What defines an entrepreneur? Most governments don't know. That's why Israel is the only country that has engineered a successful entrepreneurship cluster from the ground up
I'm getting ready to go overseas to teach, and I've spent the last week reviewing several countries' ambitious attempts to kick-start entrepreneurship. After poring through stacks of reports, white papers and position papers, I've come to a couple of conclusions.
1) They sure killed a ton of trees
2) With one noticeable exception, governmental entrepreneurship policies and initiatives appear to be less than optimal, with capital deployed inefficiently (read "They would have done better throwing the money in the street.") Why? Because they haven't defined the basics:
What's a startup? Who's an entrepreneur? How do the ecosystems differ for each one? What's the role of public versus private funding?
SIX TYPES OF STARTUPS
There are six distinct organizational paths for entrepreneurs: lifestyle business, small business, scalable startup, buyable startup, large company, and social entrepreneur. All of the individuals who start these organizations are "entrepreneurs" yet not understanding their differences screws up public policy because the ecosystem in supporting each type is radically different.
For policy makers, the first order of business is to methodically think through which of these entrepreneurial paths they want to help and grow.
Lifestyle Startups: Work to Live their Passion
On the California coast where I live, we see lifestyle entrepreneurs like surfers and divers who own small surf or dive shop or teach surfing and diving lessons to pay the bills so they can surf and dive some more. A lifestyle entrepreneur is living the life they love, works for no one but themselves, while pursuing their personal passion. In Silicon Valley the equivalent is the journeyman coder or web designer who loves the technology, and takes coding and U/I jobs because it's a passion.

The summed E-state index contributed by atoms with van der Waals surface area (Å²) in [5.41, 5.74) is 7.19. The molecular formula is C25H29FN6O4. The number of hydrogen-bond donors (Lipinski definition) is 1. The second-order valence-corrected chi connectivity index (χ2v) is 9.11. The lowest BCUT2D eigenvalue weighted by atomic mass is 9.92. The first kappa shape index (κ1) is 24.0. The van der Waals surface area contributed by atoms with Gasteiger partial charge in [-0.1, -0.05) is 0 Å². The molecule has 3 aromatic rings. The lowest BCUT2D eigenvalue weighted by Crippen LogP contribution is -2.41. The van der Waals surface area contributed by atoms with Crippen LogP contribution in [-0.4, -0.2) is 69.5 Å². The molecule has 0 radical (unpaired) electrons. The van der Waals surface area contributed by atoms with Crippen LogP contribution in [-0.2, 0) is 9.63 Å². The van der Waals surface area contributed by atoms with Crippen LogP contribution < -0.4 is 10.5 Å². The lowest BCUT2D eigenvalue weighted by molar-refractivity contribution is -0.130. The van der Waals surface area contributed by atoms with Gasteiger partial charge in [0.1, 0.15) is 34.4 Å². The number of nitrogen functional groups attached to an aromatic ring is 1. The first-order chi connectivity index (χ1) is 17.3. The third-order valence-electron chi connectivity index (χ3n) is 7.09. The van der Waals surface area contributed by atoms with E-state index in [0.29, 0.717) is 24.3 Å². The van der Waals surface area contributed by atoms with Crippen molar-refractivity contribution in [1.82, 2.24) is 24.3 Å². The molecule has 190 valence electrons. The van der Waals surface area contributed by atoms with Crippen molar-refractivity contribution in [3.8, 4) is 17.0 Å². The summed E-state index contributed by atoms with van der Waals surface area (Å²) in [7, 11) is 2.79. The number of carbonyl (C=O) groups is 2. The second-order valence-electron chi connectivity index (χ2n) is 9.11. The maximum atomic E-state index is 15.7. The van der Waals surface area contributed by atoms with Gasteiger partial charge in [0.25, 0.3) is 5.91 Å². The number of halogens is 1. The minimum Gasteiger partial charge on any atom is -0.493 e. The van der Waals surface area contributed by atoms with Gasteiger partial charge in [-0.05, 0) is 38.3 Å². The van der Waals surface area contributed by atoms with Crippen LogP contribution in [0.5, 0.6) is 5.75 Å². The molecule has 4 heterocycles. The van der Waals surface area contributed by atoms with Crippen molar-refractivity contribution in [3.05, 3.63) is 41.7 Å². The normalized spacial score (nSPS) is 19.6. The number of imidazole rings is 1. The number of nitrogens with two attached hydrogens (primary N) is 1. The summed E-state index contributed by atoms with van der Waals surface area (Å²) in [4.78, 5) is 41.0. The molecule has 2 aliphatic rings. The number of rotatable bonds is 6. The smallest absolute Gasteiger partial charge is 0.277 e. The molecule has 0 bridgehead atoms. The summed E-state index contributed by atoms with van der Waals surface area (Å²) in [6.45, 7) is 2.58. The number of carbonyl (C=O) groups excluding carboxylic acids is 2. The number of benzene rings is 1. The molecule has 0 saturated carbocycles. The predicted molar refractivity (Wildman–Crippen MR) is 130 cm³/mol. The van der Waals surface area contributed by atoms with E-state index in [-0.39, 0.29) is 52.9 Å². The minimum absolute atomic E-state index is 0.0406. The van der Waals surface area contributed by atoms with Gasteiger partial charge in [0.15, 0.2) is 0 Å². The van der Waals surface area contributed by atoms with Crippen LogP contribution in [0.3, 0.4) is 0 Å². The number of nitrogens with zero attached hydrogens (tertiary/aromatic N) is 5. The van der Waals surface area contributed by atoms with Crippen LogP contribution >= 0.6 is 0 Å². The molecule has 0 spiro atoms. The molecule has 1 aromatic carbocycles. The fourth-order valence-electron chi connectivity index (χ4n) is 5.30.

Small Business Startups: Work to Feed the Family
Today, the overwhelming number of entrepreneurs and startups in the United States are still small businesses. There are 5.7 million small businesses in the U.S. They make up 99.7% of all companies and employ 50% of all non-governmental workers.
Small businesses are grocery stores, hairdressers, consultants, travel agents, Internet commerce storefronts, carpenters, plumbers, electricians, etc. They are anyone who runs his/her own business.
They work as hard as any Silicon Valley entrepreneur. They hire local employees or family. Most are barely profitable. Small business entrepreneurship is not designed for scale, the owners want to own their own business and "feed the family." The only capital available to them is their own savings, bank and small business loans and what they can borrow from relatives. Small business entrepreneurs don't become billionaires and (not coincidentally) don't make many appearances on magazine covers. But in sheer numbers, they are infinitely more representative of "entrepreneurship" than entrepreneurs in other categories--and their enterprises create local jobs.
Scalable Startups: Born to Be Big
Scalable startups are what Silicon Valley entrepreneurs and their venture investors aspire to build. Google, Skype, Facebook, Twitter are just the latest examples. From day one, the founders believe that their vision can change the world. Unlike small business entrepreneurs, their interest is not in earning a living but rather in creating equity in a company that eventually will become publicly traded or acquired, generating a multi-million-dollar payoff.
Scalable startups require risk capital to fund their search for a business model, and they attract investment from equally crazy financial investors - venture capitalists. They hire the best and the brightest. Their job is to search for a repeatable and scalable business model. When they find it, their focus on scale requires even more venture capital to fuel rapid expansion.
Scalable startups tend to group together in innovation clusters (Silicon Valley, Shanghai, New York, Boston, Israel, etc.) They make up a small percentage of the six types of startups, but because of the outsize returns, attract all the risk capital (and press.)
Just in the last few years we've come to see that we had been building scalable startups inefficiently. Investors (and educators) treated startups as smaller versions of large companies. We now understand that's just not true. While large companies execute known business models, startups are temporary organizations designed to search for a scalable and repeatable business model.